Is a Property Partnership future proofing my business?

by Readers Question

10:48 AM, 21st September 2017
About A year ago

Is a Property Partnership future proofing my business?

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Is a Property Partnership future proofing my business?

My partner and I have a portfolio of 10 properties in joint names which we fully self-manage including lettings and repairs. They are singe let houses, not HMO’s. We treat this as a business as it is our main source of income. I’ve read quite a lot about the potential advantages of being a property partnership, particularly for future incorporation (SDLT relief).

We acquired our jointly owned properties as tenants in common with prescribed shares and our overall tax position regarding S24 is pretty good. We won’t get hit until year 4 and although annoyingly unfair it’s not likely to be a major problem. Our current strategy is that any future acquisitions will be through a limited company which we have up and running otherwise we would be hit further by S24 tax.

We have in effect been operating as a partnership with our 10 properties and certainly hit the 20hr time committed to the business threshold (Ramsay case). We also created a formal partnership agreement last year. I intend to submit a partnership return alongside our individual tax returns to register us as a partnership with HMRC. The aim being to potentially incorporate in the future. I don’t really need to incorporate now and we take income from profits but may want to in a few years time. The full implications of S24 will be in place and having all our properties within a company structure may well be preferable.

To register as a partnership with HMRC my understanding is that we will have to obtain a partnership UTR and submit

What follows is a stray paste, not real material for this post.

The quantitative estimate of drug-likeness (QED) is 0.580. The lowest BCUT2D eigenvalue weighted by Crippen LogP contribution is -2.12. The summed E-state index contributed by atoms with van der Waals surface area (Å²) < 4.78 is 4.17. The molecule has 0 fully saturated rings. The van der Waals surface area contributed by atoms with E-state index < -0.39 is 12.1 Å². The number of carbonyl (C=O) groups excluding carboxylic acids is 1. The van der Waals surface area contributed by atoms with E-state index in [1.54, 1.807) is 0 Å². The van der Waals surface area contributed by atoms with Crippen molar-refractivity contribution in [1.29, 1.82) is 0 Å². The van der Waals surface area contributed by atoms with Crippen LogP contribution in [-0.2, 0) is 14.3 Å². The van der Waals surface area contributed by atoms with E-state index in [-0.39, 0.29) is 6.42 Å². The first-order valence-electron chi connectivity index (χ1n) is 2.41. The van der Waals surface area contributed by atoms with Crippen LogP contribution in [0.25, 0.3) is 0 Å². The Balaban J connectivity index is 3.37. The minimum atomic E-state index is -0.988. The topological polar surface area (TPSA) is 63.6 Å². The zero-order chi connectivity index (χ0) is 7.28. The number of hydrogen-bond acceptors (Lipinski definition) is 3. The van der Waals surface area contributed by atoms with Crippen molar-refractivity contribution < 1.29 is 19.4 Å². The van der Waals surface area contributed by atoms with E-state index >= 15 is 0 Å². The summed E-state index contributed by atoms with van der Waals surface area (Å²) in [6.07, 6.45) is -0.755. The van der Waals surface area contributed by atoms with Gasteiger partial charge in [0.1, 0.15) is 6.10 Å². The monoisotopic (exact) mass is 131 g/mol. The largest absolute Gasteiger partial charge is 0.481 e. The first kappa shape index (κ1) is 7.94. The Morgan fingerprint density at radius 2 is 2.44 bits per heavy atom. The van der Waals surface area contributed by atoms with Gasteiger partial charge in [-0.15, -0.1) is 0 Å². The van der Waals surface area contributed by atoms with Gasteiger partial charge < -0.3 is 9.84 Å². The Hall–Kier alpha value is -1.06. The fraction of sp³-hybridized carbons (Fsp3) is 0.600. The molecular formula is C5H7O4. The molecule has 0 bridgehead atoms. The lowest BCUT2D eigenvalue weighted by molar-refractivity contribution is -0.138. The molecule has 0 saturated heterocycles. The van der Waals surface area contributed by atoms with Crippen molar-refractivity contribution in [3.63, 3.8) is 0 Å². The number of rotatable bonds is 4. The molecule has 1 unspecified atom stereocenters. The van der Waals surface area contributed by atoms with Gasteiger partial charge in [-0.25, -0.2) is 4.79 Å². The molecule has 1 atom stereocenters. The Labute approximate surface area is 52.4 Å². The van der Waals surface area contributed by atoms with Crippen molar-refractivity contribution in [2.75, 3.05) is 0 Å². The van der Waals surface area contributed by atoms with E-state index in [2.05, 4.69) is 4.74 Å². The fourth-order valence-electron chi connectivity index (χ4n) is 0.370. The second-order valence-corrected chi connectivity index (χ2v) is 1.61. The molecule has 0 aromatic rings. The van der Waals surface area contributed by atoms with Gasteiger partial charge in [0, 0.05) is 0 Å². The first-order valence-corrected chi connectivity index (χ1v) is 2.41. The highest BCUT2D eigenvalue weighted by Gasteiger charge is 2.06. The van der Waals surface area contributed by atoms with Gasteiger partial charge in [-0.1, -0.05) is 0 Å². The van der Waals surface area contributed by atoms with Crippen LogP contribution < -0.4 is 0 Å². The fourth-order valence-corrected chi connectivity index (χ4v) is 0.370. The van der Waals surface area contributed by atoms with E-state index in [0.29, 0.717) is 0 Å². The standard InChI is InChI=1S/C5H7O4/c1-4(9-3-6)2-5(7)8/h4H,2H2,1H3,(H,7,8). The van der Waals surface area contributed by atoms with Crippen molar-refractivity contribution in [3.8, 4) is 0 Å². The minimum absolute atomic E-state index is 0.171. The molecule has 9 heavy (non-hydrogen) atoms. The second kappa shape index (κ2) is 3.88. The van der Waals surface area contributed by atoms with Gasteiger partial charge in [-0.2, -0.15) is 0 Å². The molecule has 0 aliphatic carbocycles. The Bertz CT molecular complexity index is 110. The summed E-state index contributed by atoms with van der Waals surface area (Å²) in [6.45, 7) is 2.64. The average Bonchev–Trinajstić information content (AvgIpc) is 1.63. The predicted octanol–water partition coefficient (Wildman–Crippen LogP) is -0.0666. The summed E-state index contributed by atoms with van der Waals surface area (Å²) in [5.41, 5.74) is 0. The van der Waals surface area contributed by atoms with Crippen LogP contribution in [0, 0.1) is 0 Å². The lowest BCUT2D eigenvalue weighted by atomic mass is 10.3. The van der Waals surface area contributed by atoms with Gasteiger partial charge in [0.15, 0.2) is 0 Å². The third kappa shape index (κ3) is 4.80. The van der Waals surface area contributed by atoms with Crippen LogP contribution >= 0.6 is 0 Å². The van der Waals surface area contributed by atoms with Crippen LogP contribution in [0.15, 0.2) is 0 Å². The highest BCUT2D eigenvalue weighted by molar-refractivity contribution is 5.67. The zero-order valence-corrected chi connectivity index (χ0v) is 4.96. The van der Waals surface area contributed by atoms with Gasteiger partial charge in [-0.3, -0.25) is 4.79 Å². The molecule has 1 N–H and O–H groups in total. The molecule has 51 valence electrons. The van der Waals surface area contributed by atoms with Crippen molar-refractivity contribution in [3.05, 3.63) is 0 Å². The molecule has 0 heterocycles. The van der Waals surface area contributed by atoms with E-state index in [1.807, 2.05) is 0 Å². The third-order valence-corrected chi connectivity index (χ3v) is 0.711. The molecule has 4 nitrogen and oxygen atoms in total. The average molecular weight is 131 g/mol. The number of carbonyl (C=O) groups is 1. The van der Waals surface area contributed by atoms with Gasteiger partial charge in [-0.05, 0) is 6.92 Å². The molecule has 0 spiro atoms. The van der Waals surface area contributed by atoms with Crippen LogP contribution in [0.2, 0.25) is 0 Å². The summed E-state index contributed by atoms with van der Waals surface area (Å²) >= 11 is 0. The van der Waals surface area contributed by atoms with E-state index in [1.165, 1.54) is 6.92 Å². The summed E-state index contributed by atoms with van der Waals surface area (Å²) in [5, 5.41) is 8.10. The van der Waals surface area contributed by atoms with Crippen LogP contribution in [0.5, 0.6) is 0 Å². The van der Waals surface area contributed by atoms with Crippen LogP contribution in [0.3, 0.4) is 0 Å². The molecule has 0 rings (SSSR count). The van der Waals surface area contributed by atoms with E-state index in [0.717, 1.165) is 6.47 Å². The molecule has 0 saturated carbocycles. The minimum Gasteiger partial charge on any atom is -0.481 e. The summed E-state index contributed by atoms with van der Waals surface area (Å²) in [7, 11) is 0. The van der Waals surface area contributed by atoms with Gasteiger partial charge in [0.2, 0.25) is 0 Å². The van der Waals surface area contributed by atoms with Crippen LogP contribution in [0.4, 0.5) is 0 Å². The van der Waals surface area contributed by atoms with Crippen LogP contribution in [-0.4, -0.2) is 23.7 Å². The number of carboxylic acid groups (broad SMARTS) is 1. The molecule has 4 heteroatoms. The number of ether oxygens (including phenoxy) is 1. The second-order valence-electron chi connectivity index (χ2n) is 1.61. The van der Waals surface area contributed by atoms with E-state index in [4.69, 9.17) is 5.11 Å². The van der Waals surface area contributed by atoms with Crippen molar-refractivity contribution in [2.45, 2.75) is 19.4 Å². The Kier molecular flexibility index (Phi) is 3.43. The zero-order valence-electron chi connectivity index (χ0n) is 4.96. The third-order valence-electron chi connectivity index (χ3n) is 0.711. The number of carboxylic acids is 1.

– Partnership Tax Return form SA800
– Partnership Trading and Professional Income form SA800TP
– Partnership UK Property form SA810

Is anyone else taking this approach and have any useful insights and advice.

Any advice on a couple of things I am also uncertain of are welcome.

1. Whether we are considered a Trade/Profession Partnership or Investment Partnership. I am assuming that as a Partnership we are running a business or profession in letting and managing rental property as opposed to an Investment partnership which sounds a lot more of a passive activity.
2. Does registering as a partnership have any impact on our individual tax status, for example, I have carried forward losses to offset against rental income (net profit) which I would of course like to continue to use.

Thanks

Adrian



Comments

Mark Alexander

10:58 AM, 21st September 2017
About A year ago

Hi Adrian

The ICAEW has a very useful article which should help you to decide whether you carry on a trade, profession or purely a property rental business - see https://ion.icaew.com/taxfaculty/b/weblog/posts/propertylettingandnationalinsurance

With regards to your other questions; if two or more people engage in a business they are already a partnership by definition of the Partnership Act 1890. You do not need to do anything else, and if you do, without proper advice, you could be creating problems for yourself. See HMRC Internal Manual SDLTM33110 - snippet below with my highlight.

If you switch from being joint owners to being a partnership with it's own UTR, and have previously accounted for rental profits and losses as individuals, then you will not be able to offset accumulated personal rental losses against the partnership profits of the newly registered partnership. See HMRC Internal Manual PIM1030 - highlighted snippet below.

It seems to me that you're trying to avoid paying for professional advice, and might well be getting yourself into a complete mess as a result.

Please book a consultation via our main tax page - link >>> https://www.property118.com/tax/

Daren Peacock

16:38 PM, 21st September 2017
About A year ago

So if they are already a partnership there shouldn’t be a problem with the carried forward losses provided they’ve arisen whilst operating in partnership . It would just be a matter of convincing HMRC that they should have technically been reported via a partnership tax return. They would not be ‘switching’ from joint ownership by formalising the partnership so I think Mark’s response is misleading.

Mark Alexander

18:12 PM, 21st September 2017
About A year ago

Reply to the comment left by Daren Peacock at 21/09/2017 - 16:38
Have you read PIM1030?

Adrian Alderton

21:23 PM, 21st September 2017
About A year ago